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Unformatted text preview: "Once we venture beyond the rudiments," says Bell, "we may agree that those who cultivate mathematics have more interesting things to say about it than those who merely venerate." No more eloquent substantiation of this assertion could be wished for than this book in which it appears. A cultivator himself, Bell requires no introduction to mathematicians. He knows mathematical creationits trials and its rewardsat first hand. Nor does he need introduction to the wider reading public. It seems, however, that in this work he has risen to a new level of accomplishment, which merits the genuine appreciation of all those who regard mathematics and its related sciences as a vital field of human activity, and find interest in the history of their development. This is an eminently readable book, written in an engaging and graceful style. At the same time it is a scholarly work with a wholly serious purpose, full of information and fact, and covering much material which is otherwise not easily accessible. As the keynote of the book Bell sounds an old quotation: "There is probably no other science which presents such different appearances to one who cultivates it and to one who does not, as mathematics. To [the noncultivator] it is ancient, venerable, and complete; a body of dry, irrefutable, unambiguous reasoning. To the mathematician, on the other hand, his science is in the purple bloom of vigorous youth, everywhere stretching out after the attainable but unattained, and full of the excitement of nascent thoughts; its logic beset with ambiguities, and its analytic processes, like Bunyan's road, have a quagmire on one side and a deep ditch on the other, and branch off into innumerable bypaths that end in a wilderness." To the student of mathematics the historical development of his subject appears all too inevitably as a wilderness, and moreover as an almost...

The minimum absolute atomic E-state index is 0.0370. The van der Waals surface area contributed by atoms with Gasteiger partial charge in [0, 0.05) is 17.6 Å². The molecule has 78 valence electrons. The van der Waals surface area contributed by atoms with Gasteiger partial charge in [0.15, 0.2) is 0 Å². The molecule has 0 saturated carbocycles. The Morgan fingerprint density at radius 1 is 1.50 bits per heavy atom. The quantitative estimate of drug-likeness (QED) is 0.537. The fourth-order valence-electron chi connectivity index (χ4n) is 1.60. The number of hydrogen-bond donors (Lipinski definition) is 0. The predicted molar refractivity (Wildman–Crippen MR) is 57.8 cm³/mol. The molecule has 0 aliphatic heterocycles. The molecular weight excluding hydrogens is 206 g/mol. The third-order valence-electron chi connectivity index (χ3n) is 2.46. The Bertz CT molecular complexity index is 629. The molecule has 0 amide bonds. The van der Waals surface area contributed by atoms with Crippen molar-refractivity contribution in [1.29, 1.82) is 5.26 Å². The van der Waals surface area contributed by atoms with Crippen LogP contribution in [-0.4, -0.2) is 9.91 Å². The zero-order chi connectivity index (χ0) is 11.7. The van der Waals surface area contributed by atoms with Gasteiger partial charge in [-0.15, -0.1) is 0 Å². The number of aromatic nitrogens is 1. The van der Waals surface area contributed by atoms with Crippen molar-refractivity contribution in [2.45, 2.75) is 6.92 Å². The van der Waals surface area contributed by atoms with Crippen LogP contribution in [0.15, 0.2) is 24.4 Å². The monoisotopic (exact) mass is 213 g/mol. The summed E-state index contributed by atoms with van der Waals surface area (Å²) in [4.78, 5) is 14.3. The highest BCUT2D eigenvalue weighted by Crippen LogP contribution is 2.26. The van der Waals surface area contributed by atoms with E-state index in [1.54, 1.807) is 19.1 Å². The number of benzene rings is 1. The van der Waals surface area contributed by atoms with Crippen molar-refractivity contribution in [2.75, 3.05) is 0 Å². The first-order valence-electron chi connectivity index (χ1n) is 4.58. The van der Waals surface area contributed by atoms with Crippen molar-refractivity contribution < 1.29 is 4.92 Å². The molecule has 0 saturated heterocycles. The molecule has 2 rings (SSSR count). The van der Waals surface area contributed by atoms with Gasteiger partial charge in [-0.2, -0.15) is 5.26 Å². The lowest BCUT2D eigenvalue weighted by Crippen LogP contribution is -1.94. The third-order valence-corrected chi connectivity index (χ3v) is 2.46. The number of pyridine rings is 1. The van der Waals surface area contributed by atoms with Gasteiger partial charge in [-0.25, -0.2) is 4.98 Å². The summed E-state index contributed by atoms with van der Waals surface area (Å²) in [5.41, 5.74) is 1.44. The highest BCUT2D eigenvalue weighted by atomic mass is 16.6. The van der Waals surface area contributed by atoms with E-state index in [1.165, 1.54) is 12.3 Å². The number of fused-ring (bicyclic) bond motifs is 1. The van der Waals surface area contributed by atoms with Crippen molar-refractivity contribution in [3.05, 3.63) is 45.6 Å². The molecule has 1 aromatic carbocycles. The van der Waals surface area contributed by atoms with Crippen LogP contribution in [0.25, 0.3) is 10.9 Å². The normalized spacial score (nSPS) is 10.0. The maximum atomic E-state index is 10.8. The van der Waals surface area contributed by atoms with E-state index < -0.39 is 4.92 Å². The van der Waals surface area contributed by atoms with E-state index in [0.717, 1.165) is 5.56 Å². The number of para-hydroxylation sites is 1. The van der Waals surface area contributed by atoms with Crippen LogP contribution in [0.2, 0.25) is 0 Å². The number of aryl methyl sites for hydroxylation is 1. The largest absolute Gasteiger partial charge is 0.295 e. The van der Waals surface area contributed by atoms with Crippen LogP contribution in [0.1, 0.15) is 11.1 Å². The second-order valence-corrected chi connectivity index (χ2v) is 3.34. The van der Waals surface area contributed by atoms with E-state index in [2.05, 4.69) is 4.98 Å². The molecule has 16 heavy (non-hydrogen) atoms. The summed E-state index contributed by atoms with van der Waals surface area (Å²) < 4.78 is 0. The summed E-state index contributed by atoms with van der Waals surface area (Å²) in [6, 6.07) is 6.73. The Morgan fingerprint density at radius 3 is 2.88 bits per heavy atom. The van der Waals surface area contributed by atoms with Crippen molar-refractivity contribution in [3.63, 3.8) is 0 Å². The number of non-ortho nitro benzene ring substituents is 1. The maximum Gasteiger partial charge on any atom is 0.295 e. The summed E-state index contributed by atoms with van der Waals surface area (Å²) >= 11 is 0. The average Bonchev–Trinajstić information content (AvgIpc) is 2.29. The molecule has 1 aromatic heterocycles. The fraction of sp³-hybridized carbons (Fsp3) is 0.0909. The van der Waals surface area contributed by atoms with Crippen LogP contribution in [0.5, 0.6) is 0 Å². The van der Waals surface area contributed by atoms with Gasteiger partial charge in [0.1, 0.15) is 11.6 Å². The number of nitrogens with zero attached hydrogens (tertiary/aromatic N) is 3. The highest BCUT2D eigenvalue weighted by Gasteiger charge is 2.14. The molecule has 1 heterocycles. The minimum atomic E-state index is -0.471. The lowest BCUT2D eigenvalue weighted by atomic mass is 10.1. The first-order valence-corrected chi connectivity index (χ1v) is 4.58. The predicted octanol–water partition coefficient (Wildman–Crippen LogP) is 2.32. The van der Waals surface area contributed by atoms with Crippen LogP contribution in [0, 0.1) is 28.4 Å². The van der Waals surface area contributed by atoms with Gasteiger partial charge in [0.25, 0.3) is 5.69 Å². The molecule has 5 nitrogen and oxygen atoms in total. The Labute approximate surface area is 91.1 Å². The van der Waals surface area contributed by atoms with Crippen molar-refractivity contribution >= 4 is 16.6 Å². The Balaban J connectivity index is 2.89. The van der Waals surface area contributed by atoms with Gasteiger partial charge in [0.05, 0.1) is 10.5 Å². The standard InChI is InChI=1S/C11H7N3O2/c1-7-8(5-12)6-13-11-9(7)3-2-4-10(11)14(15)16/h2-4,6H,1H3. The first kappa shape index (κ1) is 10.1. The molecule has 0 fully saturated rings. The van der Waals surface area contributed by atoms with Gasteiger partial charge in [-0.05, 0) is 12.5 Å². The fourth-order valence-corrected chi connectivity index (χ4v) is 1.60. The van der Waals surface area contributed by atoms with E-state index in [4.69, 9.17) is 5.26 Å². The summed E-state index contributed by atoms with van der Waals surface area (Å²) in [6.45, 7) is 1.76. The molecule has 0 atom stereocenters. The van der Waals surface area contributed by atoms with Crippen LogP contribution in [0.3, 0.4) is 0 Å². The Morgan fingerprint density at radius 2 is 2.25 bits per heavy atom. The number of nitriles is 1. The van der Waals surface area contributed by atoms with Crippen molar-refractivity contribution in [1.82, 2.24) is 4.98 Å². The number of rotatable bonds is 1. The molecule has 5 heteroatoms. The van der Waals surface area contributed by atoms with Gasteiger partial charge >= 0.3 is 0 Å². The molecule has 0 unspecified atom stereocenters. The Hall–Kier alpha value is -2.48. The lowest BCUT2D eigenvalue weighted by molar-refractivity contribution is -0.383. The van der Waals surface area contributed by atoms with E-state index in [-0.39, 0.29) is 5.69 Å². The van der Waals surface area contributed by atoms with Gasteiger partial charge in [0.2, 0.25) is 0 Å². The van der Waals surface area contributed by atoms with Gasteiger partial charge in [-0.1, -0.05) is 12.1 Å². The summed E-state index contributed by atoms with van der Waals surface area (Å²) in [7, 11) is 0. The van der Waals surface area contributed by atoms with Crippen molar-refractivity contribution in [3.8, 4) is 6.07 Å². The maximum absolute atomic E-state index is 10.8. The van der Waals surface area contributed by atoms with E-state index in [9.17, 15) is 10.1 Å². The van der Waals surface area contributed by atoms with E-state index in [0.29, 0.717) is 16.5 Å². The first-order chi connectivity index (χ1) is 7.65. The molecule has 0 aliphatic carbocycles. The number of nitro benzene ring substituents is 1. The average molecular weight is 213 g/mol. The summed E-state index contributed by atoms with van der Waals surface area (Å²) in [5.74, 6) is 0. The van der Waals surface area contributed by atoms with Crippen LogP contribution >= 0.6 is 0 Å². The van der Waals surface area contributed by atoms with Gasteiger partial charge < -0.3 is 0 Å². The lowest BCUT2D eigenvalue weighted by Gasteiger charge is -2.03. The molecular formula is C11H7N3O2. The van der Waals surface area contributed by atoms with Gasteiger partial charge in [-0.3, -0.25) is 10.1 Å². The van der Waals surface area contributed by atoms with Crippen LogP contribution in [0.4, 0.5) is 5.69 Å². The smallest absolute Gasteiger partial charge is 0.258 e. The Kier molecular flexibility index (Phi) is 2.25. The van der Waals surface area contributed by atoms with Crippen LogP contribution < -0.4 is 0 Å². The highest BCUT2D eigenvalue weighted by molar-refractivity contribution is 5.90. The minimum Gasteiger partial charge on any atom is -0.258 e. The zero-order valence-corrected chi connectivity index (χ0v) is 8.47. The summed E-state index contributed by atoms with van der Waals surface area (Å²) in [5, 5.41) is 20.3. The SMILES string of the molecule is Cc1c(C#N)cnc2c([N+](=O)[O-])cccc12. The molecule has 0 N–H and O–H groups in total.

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 Spring '10
 Giertz
 eminently readable book

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